“It’s a national security risk that we don’t have the talent regardless of whether it’s in the government or the private sector,” said Manfra. “We have a massive shortage that is expected that will grow larger.”
4. Nation-state cyber threats
According to Radware, nation-state hackers target government agencies, critical infrastructure and a very broad array of industries, governments and organizations. Typically, they strike via sophisticated techniques that interrupt business operations, leak confidential information and generate massive data and revenue loss. The bad actors who execute these attacks are increasingly implementing attacks on behalf of governments worldwide. The SolarWinds supply chain hack is widely viewed as a nation-state attack since everyone seems to agree Russia is behind it. No matter who is targeted, nation-state attacks are hugely disruptive, damaging and costly. With nine U.S. federal agencies directly impacted by the SolarWinds attack, the damage was real.
5. Not enough federal laws and guidelines
In July 2020, the General Accounting Office reported that the United States lacked a comprehensive internet privacy law governing the collection, use, and sale of personal information by private-sector companies. In addition, currently there is no federal law expressly regulating the commercial use of facial recognition technology, including the identifying and tracking of individuals.
During a session during the 2021 RSA Conference, Paul Rosenzweig, senior fellow for cybersecurity at the R Street Institute, said it “boggles my mind that 15 years into this cybersecurity crisis, we still don’t have an operating picture of how frequently and what sorts of what breaches occur in the United States…”without a comprehensive breach notification law, we will never get a sense of what is actually happening on the ground.”
Fixing federal agency cybersecurity – as fast as possible
All the attacks in the past year have put cybersecurity on the top of everyone’s agendas. As a result, many new laws are being considered to help severely curb ransomware, especially those attacks targeting the government. The most important of which comes directly from the top at the White House.
Following the 2020 cyber attack on numerous United States government agencies, on May 12th President Biden issued an Executive Order to improve the nation’s cybersecurity. The order seeks to strengthen public and private sector cybersecurity defenses and incident response capabilities.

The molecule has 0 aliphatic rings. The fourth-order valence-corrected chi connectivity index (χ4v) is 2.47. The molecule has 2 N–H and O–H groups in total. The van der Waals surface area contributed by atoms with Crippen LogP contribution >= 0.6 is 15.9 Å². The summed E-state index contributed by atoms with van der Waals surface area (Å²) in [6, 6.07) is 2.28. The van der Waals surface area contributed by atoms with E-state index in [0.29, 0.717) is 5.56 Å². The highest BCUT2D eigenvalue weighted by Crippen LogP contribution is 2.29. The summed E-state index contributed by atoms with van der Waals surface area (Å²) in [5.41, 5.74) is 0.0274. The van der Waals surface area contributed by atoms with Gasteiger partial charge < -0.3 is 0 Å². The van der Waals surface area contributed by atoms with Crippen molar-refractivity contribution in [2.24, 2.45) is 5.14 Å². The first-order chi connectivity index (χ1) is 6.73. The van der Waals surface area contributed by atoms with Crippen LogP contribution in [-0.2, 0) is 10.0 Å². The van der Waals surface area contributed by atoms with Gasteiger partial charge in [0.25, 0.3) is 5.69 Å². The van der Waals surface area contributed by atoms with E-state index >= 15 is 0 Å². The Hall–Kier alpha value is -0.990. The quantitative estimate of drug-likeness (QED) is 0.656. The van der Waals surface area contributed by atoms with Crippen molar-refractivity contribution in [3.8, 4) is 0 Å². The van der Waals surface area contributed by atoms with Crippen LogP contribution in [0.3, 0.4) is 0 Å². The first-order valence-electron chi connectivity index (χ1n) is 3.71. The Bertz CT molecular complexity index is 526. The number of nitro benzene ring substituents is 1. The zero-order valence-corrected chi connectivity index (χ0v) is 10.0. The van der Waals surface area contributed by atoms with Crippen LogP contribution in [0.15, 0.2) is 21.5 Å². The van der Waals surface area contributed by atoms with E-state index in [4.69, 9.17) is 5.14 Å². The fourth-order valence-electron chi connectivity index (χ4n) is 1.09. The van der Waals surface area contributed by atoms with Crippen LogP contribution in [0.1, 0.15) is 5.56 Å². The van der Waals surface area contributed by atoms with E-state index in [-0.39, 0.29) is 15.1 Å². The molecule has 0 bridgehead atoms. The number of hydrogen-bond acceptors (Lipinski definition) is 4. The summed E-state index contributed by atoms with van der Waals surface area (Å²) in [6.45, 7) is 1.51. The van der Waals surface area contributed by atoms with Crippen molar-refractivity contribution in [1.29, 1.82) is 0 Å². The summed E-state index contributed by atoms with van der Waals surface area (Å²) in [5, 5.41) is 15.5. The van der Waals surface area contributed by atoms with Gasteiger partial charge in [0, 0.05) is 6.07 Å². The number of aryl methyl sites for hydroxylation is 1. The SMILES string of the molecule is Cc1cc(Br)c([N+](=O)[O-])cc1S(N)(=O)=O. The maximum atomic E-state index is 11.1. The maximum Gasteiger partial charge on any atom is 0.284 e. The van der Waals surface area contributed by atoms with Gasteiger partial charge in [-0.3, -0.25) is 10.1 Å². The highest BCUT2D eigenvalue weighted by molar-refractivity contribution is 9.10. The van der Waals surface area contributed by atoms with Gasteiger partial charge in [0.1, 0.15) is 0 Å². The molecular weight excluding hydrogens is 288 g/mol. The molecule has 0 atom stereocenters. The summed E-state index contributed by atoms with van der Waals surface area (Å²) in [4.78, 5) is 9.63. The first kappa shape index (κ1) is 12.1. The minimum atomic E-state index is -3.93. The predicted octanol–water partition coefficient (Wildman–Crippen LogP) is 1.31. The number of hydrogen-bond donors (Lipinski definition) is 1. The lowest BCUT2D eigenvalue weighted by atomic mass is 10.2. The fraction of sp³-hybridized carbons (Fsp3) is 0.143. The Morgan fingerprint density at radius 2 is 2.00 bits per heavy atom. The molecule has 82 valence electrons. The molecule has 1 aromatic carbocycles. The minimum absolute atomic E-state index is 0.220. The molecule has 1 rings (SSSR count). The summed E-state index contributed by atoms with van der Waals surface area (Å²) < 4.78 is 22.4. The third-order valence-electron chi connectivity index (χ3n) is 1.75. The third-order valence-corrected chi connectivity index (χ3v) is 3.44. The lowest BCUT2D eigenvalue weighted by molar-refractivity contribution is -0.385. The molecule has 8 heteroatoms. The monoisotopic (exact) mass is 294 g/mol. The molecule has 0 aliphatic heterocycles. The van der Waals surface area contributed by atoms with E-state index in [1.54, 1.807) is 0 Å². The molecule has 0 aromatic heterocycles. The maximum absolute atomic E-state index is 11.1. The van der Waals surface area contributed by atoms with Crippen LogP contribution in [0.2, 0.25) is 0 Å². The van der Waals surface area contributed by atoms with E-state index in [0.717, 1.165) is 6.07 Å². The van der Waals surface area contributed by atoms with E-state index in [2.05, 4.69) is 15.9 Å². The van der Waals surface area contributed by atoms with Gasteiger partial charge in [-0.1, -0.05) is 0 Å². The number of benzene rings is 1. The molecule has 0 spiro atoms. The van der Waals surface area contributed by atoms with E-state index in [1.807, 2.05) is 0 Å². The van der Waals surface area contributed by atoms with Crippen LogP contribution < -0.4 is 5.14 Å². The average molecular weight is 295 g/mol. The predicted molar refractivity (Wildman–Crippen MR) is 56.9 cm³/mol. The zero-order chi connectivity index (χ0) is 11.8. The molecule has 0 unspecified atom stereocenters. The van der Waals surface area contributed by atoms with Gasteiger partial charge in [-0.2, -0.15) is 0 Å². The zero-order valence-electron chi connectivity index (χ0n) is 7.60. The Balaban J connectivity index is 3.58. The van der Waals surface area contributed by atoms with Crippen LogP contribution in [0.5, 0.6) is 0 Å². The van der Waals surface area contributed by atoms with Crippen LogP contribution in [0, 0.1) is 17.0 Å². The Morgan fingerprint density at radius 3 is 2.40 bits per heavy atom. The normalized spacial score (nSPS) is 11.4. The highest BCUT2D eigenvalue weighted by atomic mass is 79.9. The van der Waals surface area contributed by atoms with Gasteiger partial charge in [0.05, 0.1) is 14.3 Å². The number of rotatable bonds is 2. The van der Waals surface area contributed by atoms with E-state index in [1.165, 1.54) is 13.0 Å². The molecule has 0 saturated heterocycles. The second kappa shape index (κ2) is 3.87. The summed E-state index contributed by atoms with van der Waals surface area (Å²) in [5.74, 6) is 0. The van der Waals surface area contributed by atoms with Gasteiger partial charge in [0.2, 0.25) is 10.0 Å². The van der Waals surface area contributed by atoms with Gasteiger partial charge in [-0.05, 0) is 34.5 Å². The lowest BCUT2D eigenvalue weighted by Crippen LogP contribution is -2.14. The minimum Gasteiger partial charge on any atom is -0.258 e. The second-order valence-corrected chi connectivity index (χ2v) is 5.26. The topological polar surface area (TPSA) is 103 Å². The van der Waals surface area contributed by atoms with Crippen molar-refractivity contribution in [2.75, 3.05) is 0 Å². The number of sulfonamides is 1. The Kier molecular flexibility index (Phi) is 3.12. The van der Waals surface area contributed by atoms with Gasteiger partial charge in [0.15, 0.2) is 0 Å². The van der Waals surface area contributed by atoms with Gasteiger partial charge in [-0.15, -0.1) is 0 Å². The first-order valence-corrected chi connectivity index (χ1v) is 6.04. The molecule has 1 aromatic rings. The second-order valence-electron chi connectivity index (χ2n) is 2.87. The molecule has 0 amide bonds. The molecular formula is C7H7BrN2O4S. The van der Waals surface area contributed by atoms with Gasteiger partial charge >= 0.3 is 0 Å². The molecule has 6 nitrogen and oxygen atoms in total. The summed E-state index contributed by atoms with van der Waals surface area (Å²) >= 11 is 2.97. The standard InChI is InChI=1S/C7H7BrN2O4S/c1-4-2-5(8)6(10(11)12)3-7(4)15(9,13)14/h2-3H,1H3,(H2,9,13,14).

The federal government reforms focus on three key themes: modernization, accountability, and resilience.
- First, modernizing federal agencies to modernize their IT systems and prioritizing the use of cloud services, utilizing multifactor authentication, and adopting encryption technologies for data at rest and in transit. Also, the Cybersecurity and Infrastructure Security Agency (CISA) will update standards governing the agencies’ use of cloud services. Migration toward “Zero Trust Architecture” is also a goal.
- Second, federal civilian agency accountability will be increased by giving CISA access to agency network data to conduct vulnerability testing and creating a “Cyber Safety Review Board”. That Board will be tasked with considering mitigation activities and agency responses for any significant cyber incident involving either the government or private sector entities.
- Third, the White House order also calls for the federal government to create a playbook that enables the government to quickly identify, mitigate, and remediate threats.
States are getting involved too
Cybersecurity remains a focus in state legislatures, as many propose measures to address cyberthreats directed at governments and private businesses. In 2020, at least 38 states, Washington, D.C., and Puerto Rico all introduced or considered nearly 300 bills or resolutions dealing significantly with cybersecurity. The new regulations focused on areas from increasing penalties for computer crimes, requiring government agencies to implement training or specific types of security policies, insurance industry regulation, to creating tasks forces, councils or commissions to study/advise on cybersecurity matters to supporting programs or incentives for cybersecurity training and education.
Lots of work to be done
Clearly there is a great amount of work to be done in order to vastly improve the government’s cybersecurity posture. It will take time and billions, if not trillions of dollars. But at this stage, the government does not really have a choice.
Hopefully in the next few years we’ll begin to see a decrease in attacks as all necessary changes and laws are put in place.
*** This is a Security Bloggers Network syndicated blog from Blog Feed authored by Blog Feed. Read the original post at: https://www.globalsign.com/en/blog/5-friday-governments-cybersecurity-overhaul-5-government-security-risks-consideration